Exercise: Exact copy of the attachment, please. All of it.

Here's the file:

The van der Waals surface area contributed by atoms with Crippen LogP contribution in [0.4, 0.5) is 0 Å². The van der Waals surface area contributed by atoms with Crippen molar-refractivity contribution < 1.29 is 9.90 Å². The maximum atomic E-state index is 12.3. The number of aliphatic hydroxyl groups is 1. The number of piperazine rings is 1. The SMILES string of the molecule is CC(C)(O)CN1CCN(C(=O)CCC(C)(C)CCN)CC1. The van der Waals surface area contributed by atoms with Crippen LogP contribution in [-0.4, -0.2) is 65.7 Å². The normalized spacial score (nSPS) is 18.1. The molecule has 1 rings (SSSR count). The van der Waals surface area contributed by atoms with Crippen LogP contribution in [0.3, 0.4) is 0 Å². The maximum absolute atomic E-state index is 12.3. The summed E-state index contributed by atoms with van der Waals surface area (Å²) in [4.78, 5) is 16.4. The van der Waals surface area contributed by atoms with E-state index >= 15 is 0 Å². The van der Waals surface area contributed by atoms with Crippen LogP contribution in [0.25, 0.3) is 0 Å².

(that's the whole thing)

The van der Waals surface area contributed by atoms with Crippen LogP contribution in [0.4, 0.5) is 0 Å². The van der Waals surface area contributed by atoms with Crippen molar-refractivity contribution < 1.29 is 9.90 Å². The maximum atomic E-state index is 12.3. The number of aliphatic hydroxyl groups is 1. The number of piperazine rings is 1. The SMILES string of the molecule is CC(C)(O)CN1CCN(C(=O)CCC(C)(C)CCN)CC1. The van der Waals surface area contributed by atoms with Crippen LogP contribution in [-0.4, -0.2) is 65.7 Å². The normalized spacial score (nSPS) is 18.1. The molecule has 1 rings (SSSR count). The van der Waals surface area contributed by atoms with Crippen LogP contribution in [0.3, 0.4) is 0 Å². The maximum absolute atomic E-state index is 12.3. The summed E-state index contributed by atoms with van der Waals surface area (Å²) in [4.78, 5) is 16.4. The van der Waals surface area contributed by atoms with E-state index >= 15 is 0 Å². The van der Waals surface area contributed by atoms with Crippen LogP contribution in [0.25, 0.3) is 0 Å².